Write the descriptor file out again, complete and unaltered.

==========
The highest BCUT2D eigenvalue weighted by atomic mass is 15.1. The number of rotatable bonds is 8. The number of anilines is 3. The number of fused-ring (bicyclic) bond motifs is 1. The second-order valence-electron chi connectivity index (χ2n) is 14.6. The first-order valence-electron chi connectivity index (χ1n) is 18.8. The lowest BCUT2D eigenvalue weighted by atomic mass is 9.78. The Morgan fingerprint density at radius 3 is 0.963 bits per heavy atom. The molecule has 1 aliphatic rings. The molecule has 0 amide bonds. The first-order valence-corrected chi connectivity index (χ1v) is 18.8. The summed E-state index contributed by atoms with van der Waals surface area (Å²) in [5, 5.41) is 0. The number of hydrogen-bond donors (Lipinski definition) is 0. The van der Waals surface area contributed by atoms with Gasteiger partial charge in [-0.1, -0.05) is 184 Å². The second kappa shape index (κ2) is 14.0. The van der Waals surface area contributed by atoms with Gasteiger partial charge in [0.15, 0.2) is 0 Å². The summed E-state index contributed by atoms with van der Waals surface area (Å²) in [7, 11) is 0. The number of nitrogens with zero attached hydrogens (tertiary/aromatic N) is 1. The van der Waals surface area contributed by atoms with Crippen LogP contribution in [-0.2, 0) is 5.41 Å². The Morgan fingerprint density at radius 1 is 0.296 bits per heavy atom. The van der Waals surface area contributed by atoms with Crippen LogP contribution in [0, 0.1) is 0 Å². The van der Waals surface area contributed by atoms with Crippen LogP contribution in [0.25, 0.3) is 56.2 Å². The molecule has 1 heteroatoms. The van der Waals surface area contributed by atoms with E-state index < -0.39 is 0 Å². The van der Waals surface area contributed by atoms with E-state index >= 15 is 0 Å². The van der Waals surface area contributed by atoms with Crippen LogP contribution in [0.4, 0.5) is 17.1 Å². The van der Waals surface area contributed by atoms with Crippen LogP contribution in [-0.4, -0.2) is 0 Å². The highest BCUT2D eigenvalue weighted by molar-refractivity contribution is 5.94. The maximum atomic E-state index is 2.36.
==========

The highest BCUT2D eigenvalue weighted by atomic mass is 15.1. The number of rotatable bonds is 8. The number of anilines is 3. The number of fused-ring (bicyclic) bond motifs is 1. The second-order valence-electron chi connectivity index (χ2n) is 14.6. The first-order valence-electron chi connectivity index (χ1n) is 18.8. The lowest BCUT2D eigenvalue weighted by atomic mass is 9.78. The Morgan fingerprint density at radius 3 is 0.963 bits per heavy atom. The molecule has 1 aliphatic rings. The molecule has 0 amide bonds. The first-order valence-corrected chi connectivity index (χ1v) is 18.8. The summed E-state index contributed by atoms with van der Waals surface area (Å²) in [5, 5.41) is 0. The number of hydrogen-bond donors (Lipinski definition) is 0. The van der Waals surface area contributed by atoms with Gasteiger partial charge in [-0.1, -0.05) is 184 Å². The second kappa shape index (κ2) is 14.0. The van der Waals surface area contributed by atoms with Gasteiger partial charge in [0.15, 0.2) is 0 Å². The summed E-state index contributed by atoms with van der Waals surface area (Å²) in [7, 11) is 0. The number of nitrogens with zero attached hydrogens (tertiary/aromatic N) is 1. The van der Waals surface area contributed by atoms with Crippen LogP contribution in [-0.2, 0) is 5.41 Å². The Morgan fingerprint density at radius 1 is 0.296 bits per heavy atom. The van der Waals surface area contributed by atoms with Crippen LogP contribution in [0, 0.1) is 0 Å². The van der Waals surface area contributed by atoms with Crippen LogP contribution in [0.25, 0.3) is 56.2 Å². The molecule has 1 heteroatoms. The van der Waals surface area contributed by atoms with E-state index < -0.39 is 0 Å². The van der Waals surface area contributed by atoms with E-state index >= 15 is 0 Å². The van der Waals surface area contributed by atoms with Crippen LogP contribution in [0.4, 0.5) is 17.1 Å². The van der Waals surface area contributed by atoms with Crippen LogP contribution in [-0.4, -0.2) is 0 Å². The highest BCUT2D eigenvalue weighted by molar-refractivity contribution is 5.94. The maximum atomic E-state index is 2.36.